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Mandy Atkission sees people on the worst day of their lives. “It’s their 9/11,” she said.

A longtime volunteer with Trauma Intervention Program, she and her fellow volunteers provide information and emotional support to crime victims, disoriented elders and other people experiencing catastrophy.

“They’re completely lost,” she said. ‘Nobody expects (this), and it throws everybody into this whirlwind. It has a dramatic leveling effect. It brings rich people, poor people, educated people, everybody, to the same place because they don’t know what to do.”

Western North Carolina’s Trauma Intervention Program, or TIP, has as its goal what its name suggests – placing its volunteers between an often lethal event, such as a homicide, car accident, or suicide, and the trauma that ensues for its witnesses.

TIP volunteers nationwide are quickly summoned to soften the blow of a tragedy. They answer questions and provide comfort while emergency workers perform their critical tasks.

Rebecca Croft remembers when she knew that her work as a trauma intervention volunteer made that difference.

A married couple were passing through the Asheville area on their way to a new home in Virginia. They stopped in a public parking lot and took a nap in the car before pushing on to their final destination. When the woman awoke, she nudged her husband behind the wheel, but he didn’t move.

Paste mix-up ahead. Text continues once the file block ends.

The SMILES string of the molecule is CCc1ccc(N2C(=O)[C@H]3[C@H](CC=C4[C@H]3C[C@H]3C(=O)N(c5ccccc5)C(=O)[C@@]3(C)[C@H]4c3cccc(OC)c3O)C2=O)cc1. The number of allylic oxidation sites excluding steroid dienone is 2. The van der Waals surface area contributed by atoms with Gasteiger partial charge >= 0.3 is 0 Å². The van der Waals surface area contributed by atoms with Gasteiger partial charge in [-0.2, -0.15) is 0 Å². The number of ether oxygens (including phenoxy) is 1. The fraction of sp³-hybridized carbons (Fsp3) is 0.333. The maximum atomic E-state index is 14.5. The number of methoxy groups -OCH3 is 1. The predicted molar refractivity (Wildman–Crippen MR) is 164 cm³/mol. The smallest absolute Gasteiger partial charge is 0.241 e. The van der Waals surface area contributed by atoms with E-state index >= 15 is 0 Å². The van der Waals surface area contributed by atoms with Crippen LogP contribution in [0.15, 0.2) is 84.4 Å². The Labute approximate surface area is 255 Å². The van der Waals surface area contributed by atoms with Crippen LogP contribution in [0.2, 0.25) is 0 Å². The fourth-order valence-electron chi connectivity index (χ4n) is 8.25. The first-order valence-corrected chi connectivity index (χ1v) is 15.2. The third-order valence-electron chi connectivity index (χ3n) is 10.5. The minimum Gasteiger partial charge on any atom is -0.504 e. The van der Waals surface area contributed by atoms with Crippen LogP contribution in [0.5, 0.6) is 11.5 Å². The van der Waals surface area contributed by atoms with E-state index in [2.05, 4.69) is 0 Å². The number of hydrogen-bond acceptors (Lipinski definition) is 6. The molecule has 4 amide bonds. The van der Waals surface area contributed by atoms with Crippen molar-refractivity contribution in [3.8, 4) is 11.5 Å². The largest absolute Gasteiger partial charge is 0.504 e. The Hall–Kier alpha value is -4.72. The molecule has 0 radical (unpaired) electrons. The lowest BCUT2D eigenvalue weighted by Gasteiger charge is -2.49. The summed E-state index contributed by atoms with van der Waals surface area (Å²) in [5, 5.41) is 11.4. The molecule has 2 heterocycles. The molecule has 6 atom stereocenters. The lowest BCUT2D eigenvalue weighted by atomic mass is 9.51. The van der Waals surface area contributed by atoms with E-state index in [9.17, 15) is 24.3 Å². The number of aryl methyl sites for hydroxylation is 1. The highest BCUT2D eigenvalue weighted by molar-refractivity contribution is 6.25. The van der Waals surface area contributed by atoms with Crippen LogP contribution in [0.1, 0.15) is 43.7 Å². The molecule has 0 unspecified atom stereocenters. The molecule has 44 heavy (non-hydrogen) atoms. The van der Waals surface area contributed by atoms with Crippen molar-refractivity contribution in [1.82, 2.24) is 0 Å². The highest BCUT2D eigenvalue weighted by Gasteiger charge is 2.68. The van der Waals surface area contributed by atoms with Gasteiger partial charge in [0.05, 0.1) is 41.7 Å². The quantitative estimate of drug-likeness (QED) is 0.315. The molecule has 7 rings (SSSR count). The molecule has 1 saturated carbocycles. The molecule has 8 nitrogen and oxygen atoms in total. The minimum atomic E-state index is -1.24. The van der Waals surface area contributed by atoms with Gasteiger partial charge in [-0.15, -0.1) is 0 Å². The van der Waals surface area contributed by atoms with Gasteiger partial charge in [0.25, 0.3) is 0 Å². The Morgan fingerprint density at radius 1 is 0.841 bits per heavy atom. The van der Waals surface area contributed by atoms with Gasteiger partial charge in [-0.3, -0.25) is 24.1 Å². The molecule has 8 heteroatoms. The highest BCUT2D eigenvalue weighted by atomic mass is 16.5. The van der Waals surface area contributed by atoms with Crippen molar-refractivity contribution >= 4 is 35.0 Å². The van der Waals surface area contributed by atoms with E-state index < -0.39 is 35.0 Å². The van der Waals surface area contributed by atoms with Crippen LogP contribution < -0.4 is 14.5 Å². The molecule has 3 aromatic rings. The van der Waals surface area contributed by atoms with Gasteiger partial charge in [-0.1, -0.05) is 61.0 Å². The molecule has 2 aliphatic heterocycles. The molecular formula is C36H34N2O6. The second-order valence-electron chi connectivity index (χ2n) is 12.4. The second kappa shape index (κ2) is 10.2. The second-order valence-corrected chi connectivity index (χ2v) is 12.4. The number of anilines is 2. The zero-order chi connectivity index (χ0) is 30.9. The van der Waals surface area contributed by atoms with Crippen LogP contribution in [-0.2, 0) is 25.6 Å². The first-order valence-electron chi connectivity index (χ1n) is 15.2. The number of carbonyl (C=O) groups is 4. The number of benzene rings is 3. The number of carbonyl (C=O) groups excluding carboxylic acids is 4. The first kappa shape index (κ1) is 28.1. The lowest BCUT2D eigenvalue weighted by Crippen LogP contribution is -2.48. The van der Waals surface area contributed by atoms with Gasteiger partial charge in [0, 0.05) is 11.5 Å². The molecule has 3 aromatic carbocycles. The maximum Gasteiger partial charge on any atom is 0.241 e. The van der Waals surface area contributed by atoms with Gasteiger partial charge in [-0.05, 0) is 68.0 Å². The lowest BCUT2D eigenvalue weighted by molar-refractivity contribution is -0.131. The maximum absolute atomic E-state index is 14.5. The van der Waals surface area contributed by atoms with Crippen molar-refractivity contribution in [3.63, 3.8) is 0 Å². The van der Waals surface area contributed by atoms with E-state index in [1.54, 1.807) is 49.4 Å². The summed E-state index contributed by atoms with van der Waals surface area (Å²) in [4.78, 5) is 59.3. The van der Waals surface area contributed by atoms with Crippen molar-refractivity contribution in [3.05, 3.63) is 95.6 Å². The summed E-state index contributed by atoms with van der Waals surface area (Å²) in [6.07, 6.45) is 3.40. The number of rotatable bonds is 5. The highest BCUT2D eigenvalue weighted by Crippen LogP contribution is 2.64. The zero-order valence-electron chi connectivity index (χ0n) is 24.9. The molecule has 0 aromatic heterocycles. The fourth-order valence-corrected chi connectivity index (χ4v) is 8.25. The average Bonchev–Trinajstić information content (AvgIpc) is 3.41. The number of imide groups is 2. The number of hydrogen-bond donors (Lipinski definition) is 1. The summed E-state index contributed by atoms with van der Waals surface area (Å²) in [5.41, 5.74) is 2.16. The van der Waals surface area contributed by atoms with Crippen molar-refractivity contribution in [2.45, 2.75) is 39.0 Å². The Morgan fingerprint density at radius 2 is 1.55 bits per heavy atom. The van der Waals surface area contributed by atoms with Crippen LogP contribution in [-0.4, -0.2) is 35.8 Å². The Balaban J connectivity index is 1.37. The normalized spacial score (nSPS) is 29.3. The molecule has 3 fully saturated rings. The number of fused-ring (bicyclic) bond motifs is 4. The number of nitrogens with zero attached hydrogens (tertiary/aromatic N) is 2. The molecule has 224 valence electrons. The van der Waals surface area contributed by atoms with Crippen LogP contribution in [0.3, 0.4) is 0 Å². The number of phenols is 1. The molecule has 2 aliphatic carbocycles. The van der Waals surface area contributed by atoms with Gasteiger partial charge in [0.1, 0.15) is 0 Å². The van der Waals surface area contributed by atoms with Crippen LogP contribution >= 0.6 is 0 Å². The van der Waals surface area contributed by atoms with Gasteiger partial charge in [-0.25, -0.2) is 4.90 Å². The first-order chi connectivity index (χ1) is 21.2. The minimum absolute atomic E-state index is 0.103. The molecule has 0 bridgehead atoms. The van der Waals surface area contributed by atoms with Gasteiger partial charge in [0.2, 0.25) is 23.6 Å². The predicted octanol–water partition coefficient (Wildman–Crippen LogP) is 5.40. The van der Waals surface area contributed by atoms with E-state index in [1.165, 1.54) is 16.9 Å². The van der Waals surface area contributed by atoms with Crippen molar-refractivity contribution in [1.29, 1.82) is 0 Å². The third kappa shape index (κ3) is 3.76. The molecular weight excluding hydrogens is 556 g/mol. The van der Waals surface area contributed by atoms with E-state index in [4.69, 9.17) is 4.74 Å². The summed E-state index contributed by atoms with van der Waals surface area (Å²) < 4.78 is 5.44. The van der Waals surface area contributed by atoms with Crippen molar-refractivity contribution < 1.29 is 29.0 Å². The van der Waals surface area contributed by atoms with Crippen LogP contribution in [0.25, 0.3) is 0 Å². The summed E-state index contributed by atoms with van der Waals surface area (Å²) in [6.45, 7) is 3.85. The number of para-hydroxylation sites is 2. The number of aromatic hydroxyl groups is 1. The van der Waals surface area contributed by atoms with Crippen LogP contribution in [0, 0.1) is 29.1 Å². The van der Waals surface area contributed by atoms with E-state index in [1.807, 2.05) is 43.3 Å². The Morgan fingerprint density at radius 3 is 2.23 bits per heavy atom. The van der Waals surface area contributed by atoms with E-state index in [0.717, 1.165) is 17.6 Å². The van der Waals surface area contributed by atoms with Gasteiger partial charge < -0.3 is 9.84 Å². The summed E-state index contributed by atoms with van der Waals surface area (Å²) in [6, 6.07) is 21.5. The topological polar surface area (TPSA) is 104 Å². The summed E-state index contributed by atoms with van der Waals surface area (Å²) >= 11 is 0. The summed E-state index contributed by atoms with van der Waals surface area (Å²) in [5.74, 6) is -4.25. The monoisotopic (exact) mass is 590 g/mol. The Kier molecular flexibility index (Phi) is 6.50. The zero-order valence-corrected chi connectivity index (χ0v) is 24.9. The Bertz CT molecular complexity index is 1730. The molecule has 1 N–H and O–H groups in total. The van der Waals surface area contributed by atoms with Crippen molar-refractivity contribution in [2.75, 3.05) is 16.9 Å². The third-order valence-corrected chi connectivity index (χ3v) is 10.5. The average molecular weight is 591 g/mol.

Croft met the woman in Mission Hospital, where her middle-aged husband was pronounced dead from an apparent heart attack. “She was in utter shock, like she was walking around in Jell-O." Croft sat with her, helped her contact her in-laws, made sure she had a place to sleep that night and helped her make arrangements for her husband’s body, over the course of three hours.

The puffy-eyed woman hugged Croft. “I don’t know what I would have done without you,” she told Croft.

“Ninety percent of our calls are in response to some sort of death. It could be a natural death, or it could be 90-year-old Mr. Jones died but Mrs. Jones doesn’t know what to do,” Atkission, TIP’s national executive director, said. Atkission is also executive director of TIP of Western North Carolina. That the regional chapter exists all all is the direct result of her efforts.

Trauma Intervention Program Inc, is a national nonprofit organization created 22 years ago that now exists in more than 250 cities and towns in the United States. Trained volunteers “provide emotional aid and practical support to victims of traumatic events and their families in the first few hours following a tragedy,” according to TIP’s website (tipnational.org).

TIPS volunteers are summoned by police, firefighters, emergency personnel and hospital workers to console and help family and friends after an natural or unexpected death. They aid victims of rape, assault, fire and other trauma. They help disoriented older people and people involved in motor vehicle accidents.